reasons, combined an adventurous sequence of voyages involving mythical

animals and shipwrecks with the detailed account of the Utopian

civilization of the hermaphroditic Australians. Denis Vairasse's

Histoire des Sevgrambes also describes a utopian civilization into

which the main character is introduced by shipwreck. Fenelon's major

innovations in the genre come in the use of the voyage especially for

the instruction of the youthful hero and in the variety of societies

and political systems which appear in the novel. Rather than one

ideal society, as occurs in Moore, Foigny and Vairasse, the royal

preceptor presented both positive and negative models of societies and

conduct: Egypte, Cr8te, la Betique and Salente represent examples or

measures of good governments and their leaders demonstrate in various

ways the proper conduct of a monarch. Sicile's Aceste, Tyr's Pygmalion

and the Society on Chypre, all present examples of conduct to be

avoided. From the educational standpoint, it is significant that none

of Fenelon's characters or models is perfect, because in the imperfec-

tions of each of them and in the variations among them, the author can

explore the implications of different patterns of behavior and the

general principles of the human condition which underlie all forms of


Because Fenelon's objective in writing the T916maque was the

formation of a young man into a good and worthy king of France, the

morality and politics which permeate the novel parallel each other very

closely. Even in acting as an individual, the king cannot forget that

he is responsible for the welfare of a nation and that his actions

have consequences far beyond his own personal security or comfort.

Moreover, it is the king who must decide upon the form of government

for his country and upon the relationship which he will have with his

subjects. This decision must be based upon his understanding of the

human condition and the nature of man. Fenelon gives examples of some

kings who treat their subjects as helpless tools of their personal

power or glory or greed -- Pygmalion and Bocchoris for example -- and

of others who attempt to ensure the welfare of their subjects and who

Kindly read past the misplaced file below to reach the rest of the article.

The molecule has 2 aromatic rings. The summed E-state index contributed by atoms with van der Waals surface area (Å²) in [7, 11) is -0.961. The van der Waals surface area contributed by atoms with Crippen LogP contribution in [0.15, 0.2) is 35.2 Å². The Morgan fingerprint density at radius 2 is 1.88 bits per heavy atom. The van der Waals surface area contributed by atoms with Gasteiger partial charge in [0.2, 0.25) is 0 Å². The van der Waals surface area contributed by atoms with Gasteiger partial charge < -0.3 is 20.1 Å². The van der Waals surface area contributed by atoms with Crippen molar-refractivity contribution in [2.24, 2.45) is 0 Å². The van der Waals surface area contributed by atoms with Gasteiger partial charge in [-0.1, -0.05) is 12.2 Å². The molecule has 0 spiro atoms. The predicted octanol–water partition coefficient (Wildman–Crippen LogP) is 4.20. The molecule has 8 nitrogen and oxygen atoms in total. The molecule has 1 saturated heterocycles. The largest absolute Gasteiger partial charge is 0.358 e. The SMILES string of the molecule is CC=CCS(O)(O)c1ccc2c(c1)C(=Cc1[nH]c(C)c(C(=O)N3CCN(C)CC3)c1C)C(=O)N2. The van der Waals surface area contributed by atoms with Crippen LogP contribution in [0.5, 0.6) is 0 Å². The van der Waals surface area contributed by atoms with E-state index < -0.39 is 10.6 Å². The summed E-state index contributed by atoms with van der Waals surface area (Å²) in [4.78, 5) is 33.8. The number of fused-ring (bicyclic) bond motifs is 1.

make the improvement of their subjects' conditions the source of their

renown -- Sesostris and Minos, to name two. As Mentor indicates to

Tle6maque in explaining the changes that have occurred in la Salente,

it is the duty of the monarch to observe man, to learn his habits and

to try to improve him; this can only be accomplished by a combination

of morality and politics, judiciously applied because Fenelon recog-

nized in his life and in his work the futility of trying to enforce

morality and religion by decree.

The principles of this political morality form the basis for

Te'lmaque's answers at the trials of Crete. At the time that Mentor

and Telemaque are reunited on Chypre, Mentor is on his way to Crete

with Hasael, the Arab who bought him from the Egyptians. Their

voyage is a kind of pilgrimage so that HasaSl may learn from the most

perfect system of earthly laws the fundamentals of Greek wisdom. Thus,

Crete is presented from its first appearance as an ideal earthly king-

dom and the model system of laws. When the three comrades arrive on

the island, the concept of an ideal earthly kingdom is expanded:

it is presented as a paradise whose fields are green, whose cities

flourish and whose people are happy and free. The voyagers also

discover that the king of the island, Idomenee, is in exile; and the

Cretans, rather than trying to select a successor by his consanguinity